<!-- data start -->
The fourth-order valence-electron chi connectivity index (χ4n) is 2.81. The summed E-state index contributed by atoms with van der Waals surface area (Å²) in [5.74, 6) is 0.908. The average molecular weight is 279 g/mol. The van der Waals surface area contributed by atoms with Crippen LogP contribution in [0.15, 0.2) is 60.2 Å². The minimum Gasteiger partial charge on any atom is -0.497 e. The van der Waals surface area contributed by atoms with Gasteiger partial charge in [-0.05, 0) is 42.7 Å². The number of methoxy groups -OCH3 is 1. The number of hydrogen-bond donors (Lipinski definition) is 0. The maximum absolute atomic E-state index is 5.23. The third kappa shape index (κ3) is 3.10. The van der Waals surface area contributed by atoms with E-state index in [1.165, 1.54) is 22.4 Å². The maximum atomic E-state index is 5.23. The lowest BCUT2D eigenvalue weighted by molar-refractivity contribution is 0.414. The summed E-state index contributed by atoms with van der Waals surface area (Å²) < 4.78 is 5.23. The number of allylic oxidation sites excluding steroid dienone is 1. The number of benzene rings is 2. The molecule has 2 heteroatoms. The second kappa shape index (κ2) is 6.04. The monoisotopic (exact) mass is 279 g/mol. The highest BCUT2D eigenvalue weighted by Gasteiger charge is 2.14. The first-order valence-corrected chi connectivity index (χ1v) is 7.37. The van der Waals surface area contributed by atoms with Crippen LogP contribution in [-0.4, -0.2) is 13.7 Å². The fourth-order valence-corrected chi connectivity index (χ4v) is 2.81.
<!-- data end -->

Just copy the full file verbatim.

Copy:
The fourth-order valence-electron chi connectivity index (χ4n) is 2.81. The summed E-state index contributed by atoms with van der Waals surface area (Å²) in [5.74, 6) is 0.908. The average molecular weight is 279 g/mol. The van der Waals surface area contributed by atoms with Crippen LogP contribution in [0.15, 0.2) is 60.2 Å². The minimum Gasteiger partial charge on any atom is -0.497 e. The van der Waals surface area contributed by atoms with Gasteiger partial charge in [-0.05, 0) is 42.7 Å². The number of methoxy groups -OCH3 is 1. The number of hydrogen-bond donors (Lipinski definition) is 0. The maximum absolute atomic E-state index is 5.23. The third kappa shape index (κ3) is 3.10. The van der Waals surface area contributed by atoms with E-state index in [1.165, 1.54) is 22.4 Å². The maximum atomic E-state index is 5.23. The lowest BCUT2D eigenvalue weighted by molar-refractivity contribution is 0.414. The summed E-state index contributed by atoms with van der Waals surface area (Å²) < 4.78 is 5.23. The number of allylic oxidation sites excluding steroid dienone is 1. The number of benzene rings is 2. The molecule has 2 heteroatoms. The second kappa shape index (κ2) is 6.04. The monoisotopic (exact) mass is 279 g/mol. The highest BCUT2D eigenvalue weighted by Gasteiger charge is 2.14. The first-order valence-corrected chi connectivity index (χ1v) is 7.37. The van der Waals surface area contributed by atoms with Crippen LogP contribution in [-0.4, -0.2) is 13.7 Å². The fourth-order valence-corrected chi connectivity index (χ4v) is 2.81.